In the summer, we asked for your support to help us save RHS Garden Wisley’s important trees, and the local Thames Basin Heath Special Protection Area, from Highways England’s M25/A3 plans. We now have an update on the outcome of the RHS e-petition and talks with Highways England.
- On the 7 September 2020 we were able to work with our supporters in the House of Lords to ask a series of questions to the minister. It is a great honour for us to have the support of Peers, such as Baroness Floella Benjamin CBE, Lord William Bradshaw and Baroness Rosie Boycott. We are pleased to inform members that because of these questions, Highways England agreed to meet with us to try and find a solution to our concerns. These talks are ongoing, but we have managed to save some of our precious trees.
- Our petition has reached 46,000 signatures and received an official Government response. This demonstrates our members' dedication to sharing our petition nationwide to ensure that the highest levels of Government hear our message. This has helped us in advancing our shared goal of protecting the historically significant RHS Garden Wisley for future generations to enjoy.
- We continue to work with elected representatives to ensure the best possible outcome for our other concerns – especially those on biodiversity in the Special Protection Area. This is on both a local and national level and is designed to have the best possible impact on the forthcoming DCO decision.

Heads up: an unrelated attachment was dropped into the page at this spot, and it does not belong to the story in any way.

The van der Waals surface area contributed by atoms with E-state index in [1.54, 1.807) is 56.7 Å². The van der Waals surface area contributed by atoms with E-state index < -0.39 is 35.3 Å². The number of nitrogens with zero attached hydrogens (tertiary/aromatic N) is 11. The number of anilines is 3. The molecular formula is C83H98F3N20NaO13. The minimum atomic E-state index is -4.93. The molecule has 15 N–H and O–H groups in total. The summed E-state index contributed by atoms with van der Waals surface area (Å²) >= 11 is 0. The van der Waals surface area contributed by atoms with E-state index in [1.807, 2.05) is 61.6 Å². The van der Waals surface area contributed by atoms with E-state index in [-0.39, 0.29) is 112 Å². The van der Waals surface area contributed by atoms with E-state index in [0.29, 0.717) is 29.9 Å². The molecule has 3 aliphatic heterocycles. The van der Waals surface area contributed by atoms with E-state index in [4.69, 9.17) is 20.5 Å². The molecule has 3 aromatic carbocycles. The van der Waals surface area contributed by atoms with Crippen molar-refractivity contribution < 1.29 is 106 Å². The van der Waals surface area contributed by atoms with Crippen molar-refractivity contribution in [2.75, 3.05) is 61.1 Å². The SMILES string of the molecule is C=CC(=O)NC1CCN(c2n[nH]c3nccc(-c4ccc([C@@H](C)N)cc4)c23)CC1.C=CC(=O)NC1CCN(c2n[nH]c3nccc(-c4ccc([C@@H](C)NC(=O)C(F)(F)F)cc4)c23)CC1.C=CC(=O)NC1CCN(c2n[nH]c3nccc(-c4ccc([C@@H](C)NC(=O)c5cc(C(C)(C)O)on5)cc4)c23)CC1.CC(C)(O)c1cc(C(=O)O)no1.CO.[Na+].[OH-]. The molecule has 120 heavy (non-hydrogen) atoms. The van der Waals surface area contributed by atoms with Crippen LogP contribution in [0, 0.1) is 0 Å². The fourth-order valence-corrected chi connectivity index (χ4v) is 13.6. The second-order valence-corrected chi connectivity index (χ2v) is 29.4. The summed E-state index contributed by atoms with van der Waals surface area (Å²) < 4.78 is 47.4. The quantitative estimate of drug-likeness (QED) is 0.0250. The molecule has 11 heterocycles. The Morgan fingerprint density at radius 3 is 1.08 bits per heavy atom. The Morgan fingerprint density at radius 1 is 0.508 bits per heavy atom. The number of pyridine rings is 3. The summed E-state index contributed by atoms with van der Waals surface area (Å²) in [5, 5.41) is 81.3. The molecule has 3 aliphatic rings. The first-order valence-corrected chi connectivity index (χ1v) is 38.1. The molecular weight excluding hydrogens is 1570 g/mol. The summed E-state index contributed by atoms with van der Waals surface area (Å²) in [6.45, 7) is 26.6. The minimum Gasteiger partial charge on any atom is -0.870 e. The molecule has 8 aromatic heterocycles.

Background story: Why we took action
Back in 2018, we launched a campaign to save Wisley’s trees and more than 134,000 of you signed our petition calling for our objections to be listened to. The petition was a powerful statement on the importance of RHS Garden Wisley and the difference it makes to the local community, but also the national relevance of the garden and the future of horticulture. We cannot thank you enough for your support, but sadly, while the ‘garden grab’ plans were changed, the proposals that remained still caused many critical concerns for the future of Wisley.
The threat to our environment
The impact of Highways England’s earlier proposals would have placed 44 trees along our boundary with the A3 at risk. The plans that were being signed off by the Secretary of State would have seen 17 Grade II Heritage Trees being cut down. It would also have seen 27 trees, including North American redwood species (Sequioadendron giganteum) and 5 Grade II* Heritage Trees being put at risk because the development could have adversely affected the health of the trees by undermining root strength. Anyone who has seen these magnificent trees in person will tell you of the awe that they bring.
The environmental harms of the proposal may have gone much further than our trees and the future of our garden. Highways England had failed to correctly assess the impacts of the unnecessary extra mileage and the resulting pollution of their scheme on the Thames Basin Heath Special Protection Area. This was important because an RHS Alternative Scheme was provided to Highways England, which reduced the impact on the local villages, and the heathland surrounding the garden. By failing to take account of this fact, we were deeply concerned that our environment could be unnecessarily being damaged for the future.
The threat to the RHS
The Highways England’s scheme would have seen those wishing to visit the garden having to pass the garden up to four times and then have to negotiate a new junction twice. We used this information, and expert advice, to calculate the costs to the RHS of these delays. We learnt that this could have seen a reduction in our income of an estimated £6.6 million during the construction period alone. The reduction in income the RHS would face over the subsequent 10-year operational phase would total £19.2 million.